Susan E. Scarrow, "Democracy within--and
without--Parties: Introduction," Party Politics, 5
(July 1999), 275-282.
Since the time of Rousseau, direct democracy and
representative democracy have often been portrayed as
processes founded on antithetical notions of the
individual's proper role in community decision-making. In
the context of modern representative systems, this
antithesis can be posed as the difference between party
democracy and direct democracy. All but the most fervent
advocates of direct democracy have been quick to admit that
direct decision-making devices can only modify, but never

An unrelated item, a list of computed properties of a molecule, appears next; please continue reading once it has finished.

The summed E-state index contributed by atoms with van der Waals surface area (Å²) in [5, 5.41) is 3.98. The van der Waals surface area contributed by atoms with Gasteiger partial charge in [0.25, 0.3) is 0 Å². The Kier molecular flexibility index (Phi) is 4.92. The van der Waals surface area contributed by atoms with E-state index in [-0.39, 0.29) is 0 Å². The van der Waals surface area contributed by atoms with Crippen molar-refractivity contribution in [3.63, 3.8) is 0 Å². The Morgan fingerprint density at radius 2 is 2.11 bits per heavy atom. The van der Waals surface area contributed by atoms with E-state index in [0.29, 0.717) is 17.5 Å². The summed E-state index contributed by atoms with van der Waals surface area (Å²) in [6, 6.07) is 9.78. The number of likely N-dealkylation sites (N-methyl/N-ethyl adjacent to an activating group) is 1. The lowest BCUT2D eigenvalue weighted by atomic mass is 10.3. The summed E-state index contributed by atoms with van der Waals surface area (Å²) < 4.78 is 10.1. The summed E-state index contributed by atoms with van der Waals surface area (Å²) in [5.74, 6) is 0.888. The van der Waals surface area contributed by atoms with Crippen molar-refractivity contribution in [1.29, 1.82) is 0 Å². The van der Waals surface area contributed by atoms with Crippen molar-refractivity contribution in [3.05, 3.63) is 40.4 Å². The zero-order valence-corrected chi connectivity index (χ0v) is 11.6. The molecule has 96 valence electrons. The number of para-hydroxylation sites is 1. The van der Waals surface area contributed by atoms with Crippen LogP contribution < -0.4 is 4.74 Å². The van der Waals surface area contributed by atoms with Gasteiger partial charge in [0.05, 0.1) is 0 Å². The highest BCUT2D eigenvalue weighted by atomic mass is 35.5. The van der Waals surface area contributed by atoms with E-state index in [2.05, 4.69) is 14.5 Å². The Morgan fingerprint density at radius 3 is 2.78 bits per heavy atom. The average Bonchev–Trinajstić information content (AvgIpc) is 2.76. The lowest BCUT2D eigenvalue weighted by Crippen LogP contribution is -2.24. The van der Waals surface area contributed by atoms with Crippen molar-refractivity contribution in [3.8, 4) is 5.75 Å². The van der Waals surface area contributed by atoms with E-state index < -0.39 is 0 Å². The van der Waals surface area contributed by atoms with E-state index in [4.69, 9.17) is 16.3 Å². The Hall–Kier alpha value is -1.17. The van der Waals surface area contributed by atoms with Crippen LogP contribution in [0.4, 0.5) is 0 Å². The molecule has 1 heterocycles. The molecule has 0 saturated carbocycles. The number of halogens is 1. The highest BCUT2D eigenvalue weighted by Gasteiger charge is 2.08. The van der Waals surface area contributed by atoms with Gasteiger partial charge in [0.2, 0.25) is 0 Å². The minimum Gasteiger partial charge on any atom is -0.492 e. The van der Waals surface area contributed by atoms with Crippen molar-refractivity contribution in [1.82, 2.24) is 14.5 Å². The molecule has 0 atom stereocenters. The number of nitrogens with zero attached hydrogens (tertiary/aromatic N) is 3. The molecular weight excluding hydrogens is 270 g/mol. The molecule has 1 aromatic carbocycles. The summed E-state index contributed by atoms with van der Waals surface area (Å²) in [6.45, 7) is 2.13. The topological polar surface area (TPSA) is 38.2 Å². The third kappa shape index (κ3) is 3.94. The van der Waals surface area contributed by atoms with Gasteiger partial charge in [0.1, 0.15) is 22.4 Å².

entirely replace, representative democracy in modern mass
polities. Nevertheless, the idea of a conflict between
mediated and unmediated modes of self-government still
surfaces in contemporary debates about expanding direct
citizen control in existing representative systems.
Figures and Tables:
As these summaries suggest, this issue's diverse
contributions are united by their shared aim of illuminating
the interactions of, and contradictions between,
party-mediated democracy and direct democracy.